During the depths of the pandemic, word nerds across the country were obsessed with figuring out the five-letter answer to Wordle, a word-guessing game created by a Brooklyn software developer and later acquired by The New York Times for a low seven-figure sum. But increasingly, Wordle players are obsessed with a different facet of the word puzzle—gaming it.
That’s according to Unscrambler.com, a website that helps untangle letter orders for players of games such as Scrabble. The site’s analysis of Google trends over the last year reveals that Wordle players are eager for hacks to the Sphinx-like word game, but cheating appears to be in decline.
Compared with last year, searches for “Wordle hint” have overtaken searches for “Wordle answer” and grown to be half as many searches as “Wordle today,” according to the analysis. Additionally, searches for hints have grown more than the phrase, “Wordle solver.”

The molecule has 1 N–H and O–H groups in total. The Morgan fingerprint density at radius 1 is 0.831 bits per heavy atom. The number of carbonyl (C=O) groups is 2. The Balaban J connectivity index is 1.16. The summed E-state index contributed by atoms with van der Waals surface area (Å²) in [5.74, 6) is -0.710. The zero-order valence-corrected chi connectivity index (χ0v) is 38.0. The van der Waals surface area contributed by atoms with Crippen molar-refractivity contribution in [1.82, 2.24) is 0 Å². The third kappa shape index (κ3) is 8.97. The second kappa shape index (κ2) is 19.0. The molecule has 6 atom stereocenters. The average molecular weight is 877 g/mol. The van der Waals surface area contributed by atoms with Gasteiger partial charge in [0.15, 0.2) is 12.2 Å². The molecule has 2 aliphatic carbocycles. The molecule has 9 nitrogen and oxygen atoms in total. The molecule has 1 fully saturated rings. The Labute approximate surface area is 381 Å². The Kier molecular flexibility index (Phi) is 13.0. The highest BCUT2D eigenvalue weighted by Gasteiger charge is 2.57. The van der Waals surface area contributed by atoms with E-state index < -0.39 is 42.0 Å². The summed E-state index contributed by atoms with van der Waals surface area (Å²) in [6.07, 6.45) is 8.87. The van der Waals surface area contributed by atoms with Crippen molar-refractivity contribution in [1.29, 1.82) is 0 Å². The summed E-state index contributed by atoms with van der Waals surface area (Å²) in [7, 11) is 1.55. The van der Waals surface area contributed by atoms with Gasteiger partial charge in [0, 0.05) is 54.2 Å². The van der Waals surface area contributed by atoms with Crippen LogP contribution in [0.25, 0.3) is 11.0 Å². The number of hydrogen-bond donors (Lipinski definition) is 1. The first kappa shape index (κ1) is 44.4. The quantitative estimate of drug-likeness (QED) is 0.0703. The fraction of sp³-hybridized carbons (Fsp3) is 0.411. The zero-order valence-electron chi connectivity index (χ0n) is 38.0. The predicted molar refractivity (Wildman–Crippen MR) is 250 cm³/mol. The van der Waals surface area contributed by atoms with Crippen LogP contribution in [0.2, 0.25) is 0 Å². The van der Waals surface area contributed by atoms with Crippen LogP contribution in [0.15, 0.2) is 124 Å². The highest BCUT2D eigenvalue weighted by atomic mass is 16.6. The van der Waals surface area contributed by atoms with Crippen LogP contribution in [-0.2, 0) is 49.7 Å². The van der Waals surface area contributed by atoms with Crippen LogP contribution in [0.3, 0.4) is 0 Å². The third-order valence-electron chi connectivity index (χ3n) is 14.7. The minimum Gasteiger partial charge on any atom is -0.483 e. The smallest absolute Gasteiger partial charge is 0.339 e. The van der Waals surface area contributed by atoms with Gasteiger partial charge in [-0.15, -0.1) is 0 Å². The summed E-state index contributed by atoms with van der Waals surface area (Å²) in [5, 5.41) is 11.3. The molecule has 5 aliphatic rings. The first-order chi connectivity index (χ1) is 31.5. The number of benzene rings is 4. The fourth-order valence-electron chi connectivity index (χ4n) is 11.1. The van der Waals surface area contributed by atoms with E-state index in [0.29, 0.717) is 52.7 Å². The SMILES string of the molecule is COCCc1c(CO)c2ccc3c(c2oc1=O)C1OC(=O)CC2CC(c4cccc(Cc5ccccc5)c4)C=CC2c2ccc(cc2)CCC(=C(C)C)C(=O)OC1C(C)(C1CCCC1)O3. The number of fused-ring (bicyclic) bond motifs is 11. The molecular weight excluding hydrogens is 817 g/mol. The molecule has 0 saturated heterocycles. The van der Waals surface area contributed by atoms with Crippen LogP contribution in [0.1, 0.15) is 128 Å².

“Getting a direct answer ruins the fun of the game,” commented a spokesperson for Unscramblerer.com in a release. “Whereas a hint still allows you to solve the word puzzle yourself. Hints seem to be the perfect answer to getting stuck at solving Wordle."
That being said, some states, and parts of California, have more cheaters than others.
Maine, Vermont, Massachusetts, New Hampshire and Rhode Island are the top five states for Wordle cheaters, whereas California ranks sixth place among the states that cheat the least at Wordle. Sunny Palm Springs in Southern California is an epicenter of cheating in the Golden State, while Bakersfield has the most honest wordsmiths.
In the San Francisco Bay Area, Boyes Hot Springs in Sonoma County is the biggest hub of Wordle cheaters while players in Santa Clara County’s Los Altos cheat the least. The San Francisco-Oakland-San Jose metro area is the third most popular region for Wordle in the state.
And in the greater San Francisco Bay Area, Wordle is most popular in Stinson Beach, followed by Bodega Bay and finally Monte Rio.